What is truly frightening is that we now have David Johnson backing up Heath as the #2.

08-25-2011, 10:24 AM
How the heck is every player the first one in the building and the last to leave?

Jonathan Dwyer is not. :stirpot

08-25-2011, 12:49 PM
How the heck is every player the first one in the building and the last to leave?

Jonathan Dwyer is not. :stirpot

If the building is Cracker Barrel or Burger King, he is.

08-25-2011, 01:08 PM
What is truly frightening is that we now have David Johnson backing up Heath as the #2.

Johnson is only marginally more frightening than Spaeth. And, Saunders could develop by midseason into a good receiving TE and decent blocker (if he makes the team).

08-25-2011, 04:51 PM
Steelers seek total package at tight end

By F. Dale Lolley, Staff writer dlolley@observer-reporter.com


PITTSBURGH - When the Steelers paraded veteran tight ends Daniel Graham, Reggie Kelly and John Gilmore through training camp, many figured the team was looking for someone to play the primary backup role behind starter Heath Miller.

Despite the signing of Gilmore, a 10-year veteran, offensive coordinator Bruce Arians said Wednesday there has never been any doubt who Miller's primary backup will be.

David Johnson has served as an H-back with the Steelers in his first two seasons, behind Miller second-stringer Matt Spaeth, filling in more as a fullback than a tight end. But after Spaeth signed as a free agent with Chicago, Arians felt Johnson was ready to fill a bigger role.

"He is No. 2. He has been. There has never been a doubt in my mind," Arians said of Johnson. "He's a good blocker at the line of scrimmage and in the backfield, and he's improving as a receiver. I have all the confidence in him blocking whomever he's supposed to block."

Despite the addition of Gilmore, a 10-year veteran out of Penn State, the battle for the third tight end position remains wide open. Rookie Wesyle Saunders, who's more of a receiver, and first-year player Jamie McCoy, who fits an H-back role, also are fighting for the roster spot.

The Steelers' preseason game Saturday at Heinz Field against Atlanta could go a long way toward somebody winning that battle. NFL teams must trim their rosters to 75 players by Tuesday and to 53 after the final preseason game.

"Heath is the true tight end. David can play true tight end, there's no problem with that," Arians said. "He can also give you the ability to go in the backfield. The rest of those guys are fighting to establish those roles. ... Are they more receivers or blockers? We'd like to have another total package, but I don't see one out there right now."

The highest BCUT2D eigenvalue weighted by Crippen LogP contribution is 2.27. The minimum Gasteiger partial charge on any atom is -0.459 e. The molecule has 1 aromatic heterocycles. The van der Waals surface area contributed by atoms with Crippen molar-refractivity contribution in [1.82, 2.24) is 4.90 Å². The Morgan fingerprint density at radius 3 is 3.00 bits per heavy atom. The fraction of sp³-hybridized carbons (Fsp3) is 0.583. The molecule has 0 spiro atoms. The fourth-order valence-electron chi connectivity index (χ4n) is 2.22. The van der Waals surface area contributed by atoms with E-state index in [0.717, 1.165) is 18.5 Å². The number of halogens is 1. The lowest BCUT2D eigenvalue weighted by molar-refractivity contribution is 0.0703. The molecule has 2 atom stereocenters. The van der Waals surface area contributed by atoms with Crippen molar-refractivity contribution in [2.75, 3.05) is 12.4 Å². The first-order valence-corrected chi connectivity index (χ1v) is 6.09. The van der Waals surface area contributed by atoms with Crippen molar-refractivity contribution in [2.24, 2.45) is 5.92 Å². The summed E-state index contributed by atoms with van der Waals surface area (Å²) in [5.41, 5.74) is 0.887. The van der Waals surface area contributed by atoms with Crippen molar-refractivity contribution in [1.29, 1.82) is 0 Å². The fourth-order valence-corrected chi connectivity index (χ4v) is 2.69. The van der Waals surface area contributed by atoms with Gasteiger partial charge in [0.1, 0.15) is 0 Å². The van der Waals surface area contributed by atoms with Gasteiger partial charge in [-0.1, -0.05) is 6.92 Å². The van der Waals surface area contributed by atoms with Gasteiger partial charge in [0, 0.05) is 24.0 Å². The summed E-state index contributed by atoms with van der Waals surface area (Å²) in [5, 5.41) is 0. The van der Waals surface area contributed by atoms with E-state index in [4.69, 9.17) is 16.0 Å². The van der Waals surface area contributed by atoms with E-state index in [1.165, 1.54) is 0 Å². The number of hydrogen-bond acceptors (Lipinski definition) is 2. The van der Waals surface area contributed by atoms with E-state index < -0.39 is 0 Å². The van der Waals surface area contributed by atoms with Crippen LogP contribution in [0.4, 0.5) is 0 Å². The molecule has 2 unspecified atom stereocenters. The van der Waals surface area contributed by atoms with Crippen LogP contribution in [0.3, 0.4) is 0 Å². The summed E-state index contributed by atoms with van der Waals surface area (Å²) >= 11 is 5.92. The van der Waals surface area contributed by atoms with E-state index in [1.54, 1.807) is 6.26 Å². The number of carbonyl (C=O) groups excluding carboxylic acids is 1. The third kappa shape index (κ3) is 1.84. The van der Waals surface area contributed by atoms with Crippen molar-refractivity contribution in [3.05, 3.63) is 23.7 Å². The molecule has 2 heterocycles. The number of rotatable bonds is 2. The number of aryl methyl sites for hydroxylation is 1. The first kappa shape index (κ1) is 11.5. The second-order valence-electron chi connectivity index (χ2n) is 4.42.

The Steelers' third tight end is significant because Arians often likes to put three on the field to cause defenses matchup problems.

"We don't undervalue anyone's job on the team, whether it be the starting tight end, second-team tight end or third tight end," said Miller. "Everyone has to be capable of doing their job. Third tight end is in there in most short-yardage situations and goal-line situations. Those are critical parts of the game."

Many believe tight ends havelong been underutilized in the Steelers' passing attack, and last year Miller caught only 42 passes, his lowest total since 2006.

The Steelers expect to get more out of Miller in the passing game this year. He set a team record for receptions by a tight end in 2009 with 76, and Arians feels his dropoff was caused more by circumstance than design.

The Steelers didn't throw the ball much in the first month of the season when quarterback Ben Roethlisberger was serving a suspension, and Miller missed two games in December with a concussion.

"That was really like him missing six games," Arians said.

Miller and Spaeth each missed the game at Baltimore, allowing Johnson to set up at the line of scrimmage.

"That was my first time getting to do it on the big stage, playing a team like Baltimore," said Johnson, who caught three passes for 37 yards in that game. "It was a big confidence boost. It let me know that I've still got it, I can still do it in the NFL as well."

http://www.observer-reporter.com/or/spo ... tight-ends (http://www.observer-reporter.com/or/sports11/08-25-2011-Steelers-tight-ends)